Once airborne, you noticed that it did not have the nice, stable feel of the other Navajo models.  It was a little squirrely and required much more attention to hand fly.  The engines required a much softer touch also.  They were very sensitive to rapid throttle movement.  This could cause big internal temperature changes and crack a cylinder head.  It took some planning to descend, because you could not just pull the power all the way back.  We started a descent with the power set at cruise power, then slowly reduced it a little, while watching engine temperatures.

I think the plane was certified to fly as high as 25,000 feet, but it was more practical to fly it in the high teens.  This gave you more options than the non pressurize planes, but was not nearly as bullet proof for flying over weather as a jet or turbo prop.

The owner of the plane wanted to send Dave and me to the Piper facility in Lock Haven PA to attend the school on the Pressurized Navajo.  This would include both ground school and flight school.  

This is where our old friend, Sky Prince comes back into the picture.  He knew and was friends with the guy who owned the plane. Prince had somehow talked the owner into letting him attend the school with us. The only problem, is that our boss, Jack, did not like Prince and did not want him going with us.  At the time, we only guessed this was the situation, therefore we decided it would be better to ask for forgiveness than for permission.  As we were loading our bags into the plane on the far side of the new hangar, Prince sneaked in and off we flew.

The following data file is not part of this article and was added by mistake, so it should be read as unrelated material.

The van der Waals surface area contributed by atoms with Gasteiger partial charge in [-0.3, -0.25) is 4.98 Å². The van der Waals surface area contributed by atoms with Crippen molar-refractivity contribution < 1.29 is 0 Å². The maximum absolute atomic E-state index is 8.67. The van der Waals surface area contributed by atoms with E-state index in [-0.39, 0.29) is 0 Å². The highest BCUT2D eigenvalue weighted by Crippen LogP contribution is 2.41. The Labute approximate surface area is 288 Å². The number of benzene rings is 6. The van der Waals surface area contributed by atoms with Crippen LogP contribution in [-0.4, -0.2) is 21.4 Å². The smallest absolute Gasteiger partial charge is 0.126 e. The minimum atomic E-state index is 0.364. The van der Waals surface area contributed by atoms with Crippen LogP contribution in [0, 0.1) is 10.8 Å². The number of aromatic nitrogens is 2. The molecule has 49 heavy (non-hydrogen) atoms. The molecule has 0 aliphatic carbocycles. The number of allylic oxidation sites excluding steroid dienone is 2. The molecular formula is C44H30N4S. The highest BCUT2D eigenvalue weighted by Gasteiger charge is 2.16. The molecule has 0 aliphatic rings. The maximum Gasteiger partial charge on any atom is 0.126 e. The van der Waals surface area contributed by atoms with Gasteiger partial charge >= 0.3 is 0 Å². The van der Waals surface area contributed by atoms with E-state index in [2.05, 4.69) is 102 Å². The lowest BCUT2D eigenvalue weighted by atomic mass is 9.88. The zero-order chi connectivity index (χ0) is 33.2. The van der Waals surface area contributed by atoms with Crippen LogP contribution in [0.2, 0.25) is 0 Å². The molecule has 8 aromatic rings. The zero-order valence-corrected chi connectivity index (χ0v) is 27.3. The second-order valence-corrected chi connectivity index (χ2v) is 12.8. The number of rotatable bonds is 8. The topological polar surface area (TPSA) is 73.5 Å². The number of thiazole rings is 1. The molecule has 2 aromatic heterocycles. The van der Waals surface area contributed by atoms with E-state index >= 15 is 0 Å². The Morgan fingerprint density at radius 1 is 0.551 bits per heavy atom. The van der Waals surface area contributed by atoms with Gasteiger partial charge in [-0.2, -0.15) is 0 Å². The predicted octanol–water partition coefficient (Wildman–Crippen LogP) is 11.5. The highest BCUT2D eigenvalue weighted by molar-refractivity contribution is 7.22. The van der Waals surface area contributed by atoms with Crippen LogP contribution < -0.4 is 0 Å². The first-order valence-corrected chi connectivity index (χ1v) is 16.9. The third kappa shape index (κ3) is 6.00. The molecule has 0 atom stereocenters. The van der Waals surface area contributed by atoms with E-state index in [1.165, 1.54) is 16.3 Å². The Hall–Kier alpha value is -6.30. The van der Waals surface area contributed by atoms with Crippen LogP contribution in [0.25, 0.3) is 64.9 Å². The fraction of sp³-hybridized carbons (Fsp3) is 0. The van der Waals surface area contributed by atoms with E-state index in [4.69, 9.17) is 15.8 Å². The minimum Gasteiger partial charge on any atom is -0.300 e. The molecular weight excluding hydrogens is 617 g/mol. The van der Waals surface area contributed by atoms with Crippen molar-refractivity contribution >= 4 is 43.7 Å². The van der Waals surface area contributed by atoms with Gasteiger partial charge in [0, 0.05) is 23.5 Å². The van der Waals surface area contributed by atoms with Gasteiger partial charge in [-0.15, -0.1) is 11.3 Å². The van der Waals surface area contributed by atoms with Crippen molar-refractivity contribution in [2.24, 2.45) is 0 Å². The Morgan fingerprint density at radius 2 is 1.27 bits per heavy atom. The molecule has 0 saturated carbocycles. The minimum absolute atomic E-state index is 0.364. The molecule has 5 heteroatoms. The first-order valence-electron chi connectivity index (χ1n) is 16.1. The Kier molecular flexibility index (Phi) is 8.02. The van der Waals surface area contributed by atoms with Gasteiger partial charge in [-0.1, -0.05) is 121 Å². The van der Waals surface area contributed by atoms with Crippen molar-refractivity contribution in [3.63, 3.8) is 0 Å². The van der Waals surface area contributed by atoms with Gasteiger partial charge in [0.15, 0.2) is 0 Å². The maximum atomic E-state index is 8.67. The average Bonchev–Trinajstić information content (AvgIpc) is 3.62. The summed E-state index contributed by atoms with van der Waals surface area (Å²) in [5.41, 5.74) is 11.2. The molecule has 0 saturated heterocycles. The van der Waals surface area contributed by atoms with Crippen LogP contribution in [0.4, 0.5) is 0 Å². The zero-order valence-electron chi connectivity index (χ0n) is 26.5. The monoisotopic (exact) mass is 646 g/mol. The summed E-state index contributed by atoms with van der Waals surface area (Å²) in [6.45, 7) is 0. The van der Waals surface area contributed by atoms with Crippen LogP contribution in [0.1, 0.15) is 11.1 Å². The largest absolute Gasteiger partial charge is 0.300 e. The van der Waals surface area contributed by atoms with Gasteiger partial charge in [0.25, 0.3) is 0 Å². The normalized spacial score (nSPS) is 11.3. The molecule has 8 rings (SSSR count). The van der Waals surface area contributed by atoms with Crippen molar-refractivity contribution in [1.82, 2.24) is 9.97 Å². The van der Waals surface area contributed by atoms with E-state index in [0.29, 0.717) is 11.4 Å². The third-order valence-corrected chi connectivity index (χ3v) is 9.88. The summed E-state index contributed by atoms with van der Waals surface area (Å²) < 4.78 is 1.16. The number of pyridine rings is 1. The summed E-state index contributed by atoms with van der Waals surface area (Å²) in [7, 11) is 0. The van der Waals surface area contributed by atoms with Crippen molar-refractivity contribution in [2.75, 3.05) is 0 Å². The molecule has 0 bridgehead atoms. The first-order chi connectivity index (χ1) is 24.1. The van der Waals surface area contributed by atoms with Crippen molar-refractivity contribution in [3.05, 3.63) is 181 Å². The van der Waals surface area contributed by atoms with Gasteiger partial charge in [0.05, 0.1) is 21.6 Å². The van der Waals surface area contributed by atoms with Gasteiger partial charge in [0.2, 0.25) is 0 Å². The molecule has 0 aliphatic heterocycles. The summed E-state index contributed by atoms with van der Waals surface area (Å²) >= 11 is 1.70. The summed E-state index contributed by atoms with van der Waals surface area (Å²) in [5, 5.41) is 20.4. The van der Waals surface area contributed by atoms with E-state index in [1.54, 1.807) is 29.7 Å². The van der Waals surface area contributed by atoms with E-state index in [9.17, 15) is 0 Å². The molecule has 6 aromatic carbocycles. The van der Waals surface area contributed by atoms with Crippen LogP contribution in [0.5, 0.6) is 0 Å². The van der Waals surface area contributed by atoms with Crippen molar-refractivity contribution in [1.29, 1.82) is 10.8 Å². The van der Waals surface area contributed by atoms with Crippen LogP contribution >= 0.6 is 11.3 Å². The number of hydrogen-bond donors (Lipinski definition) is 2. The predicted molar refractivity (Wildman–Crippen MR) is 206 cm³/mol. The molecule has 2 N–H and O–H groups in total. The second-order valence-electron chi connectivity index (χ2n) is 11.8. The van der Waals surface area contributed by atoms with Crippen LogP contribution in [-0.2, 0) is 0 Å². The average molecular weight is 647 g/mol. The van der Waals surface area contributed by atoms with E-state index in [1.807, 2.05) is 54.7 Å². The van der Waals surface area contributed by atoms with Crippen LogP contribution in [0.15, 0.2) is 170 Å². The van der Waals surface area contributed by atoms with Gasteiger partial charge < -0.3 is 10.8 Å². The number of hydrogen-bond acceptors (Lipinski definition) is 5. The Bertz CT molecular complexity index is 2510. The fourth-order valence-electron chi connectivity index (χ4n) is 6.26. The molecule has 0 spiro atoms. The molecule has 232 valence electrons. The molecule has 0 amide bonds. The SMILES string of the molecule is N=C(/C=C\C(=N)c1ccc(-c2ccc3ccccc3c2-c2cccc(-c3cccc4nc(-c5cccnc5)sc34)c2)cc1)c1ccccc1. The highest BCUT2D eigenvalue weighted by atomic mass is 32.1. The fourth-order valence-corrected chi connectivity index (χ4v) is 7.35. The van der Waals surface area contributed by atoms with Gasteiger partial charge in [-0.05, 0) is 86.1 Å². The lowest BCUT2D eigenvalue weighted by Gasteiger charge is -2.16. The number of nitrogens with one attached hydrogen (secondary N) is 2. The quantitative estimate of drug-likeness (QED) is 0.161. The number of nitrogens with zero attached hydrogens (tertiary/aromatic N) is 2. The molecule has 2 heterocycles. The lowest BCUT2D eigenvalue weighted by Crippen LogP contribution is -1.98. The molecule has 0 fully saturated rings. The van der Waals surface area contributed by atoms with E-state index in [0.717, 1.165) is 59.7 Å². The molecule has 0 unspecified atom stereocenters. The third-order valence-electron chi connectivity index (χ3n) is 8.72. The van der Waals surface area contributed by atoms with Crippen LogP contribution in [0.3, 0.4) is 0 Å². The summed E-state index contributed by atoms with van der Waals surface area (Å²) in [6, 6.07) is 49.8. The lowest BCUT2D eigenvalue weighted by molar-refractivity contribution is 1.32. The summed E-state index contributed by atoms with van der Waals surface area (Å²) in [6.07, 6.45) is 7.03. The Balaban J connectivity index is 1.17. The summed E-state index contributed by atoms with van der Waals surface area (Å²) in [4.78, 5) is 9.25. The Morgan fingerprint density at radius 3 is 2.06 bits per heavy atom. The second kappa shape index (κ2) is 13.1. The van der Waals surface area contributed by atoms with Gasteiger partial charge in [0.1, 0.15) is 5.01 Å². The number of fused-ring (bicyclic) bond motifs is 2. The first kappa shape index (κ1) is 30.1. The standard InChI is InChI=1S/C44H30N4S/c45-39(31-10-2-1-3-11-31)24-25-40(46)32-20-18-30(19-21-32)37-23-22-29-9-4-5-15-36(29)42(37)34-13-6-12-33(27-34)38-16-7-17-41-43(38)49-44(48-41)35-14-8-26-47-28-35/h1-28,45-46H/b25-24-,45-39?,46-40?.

On the second or third day of ground school, Dave was called to the phone.  It was Jack and he told Dave to fly the plane back to Butler immediately.  School was over.

This is when it gets a little crazy.  You may remember I told you Wild Bill McCowin had been chief pilot and was fired for being unreliable due to a drinking problem.  He was fired by Jack.  However, McCowin was pals with Mr. Graham and had somehow convinced him that he was now fit to return to duty.  He had been telling Mr. Graham and many other people that we were "running our own little air force".  There seemed to be some resentment about this.  I guess Jack felt he was out of the loop.  We just thought we were doing our jobs.  

Dave was demoted from chief pilot and McCowin was reinstated.  I cannot tell you more about how that went down, but it did.

Dave quit.  I stayed and tried to get along with McCowin, which was not all that hard for me.  I do think they thought I would be the one who would get pissed off and quit.   We were all very surprised by the way things turned out.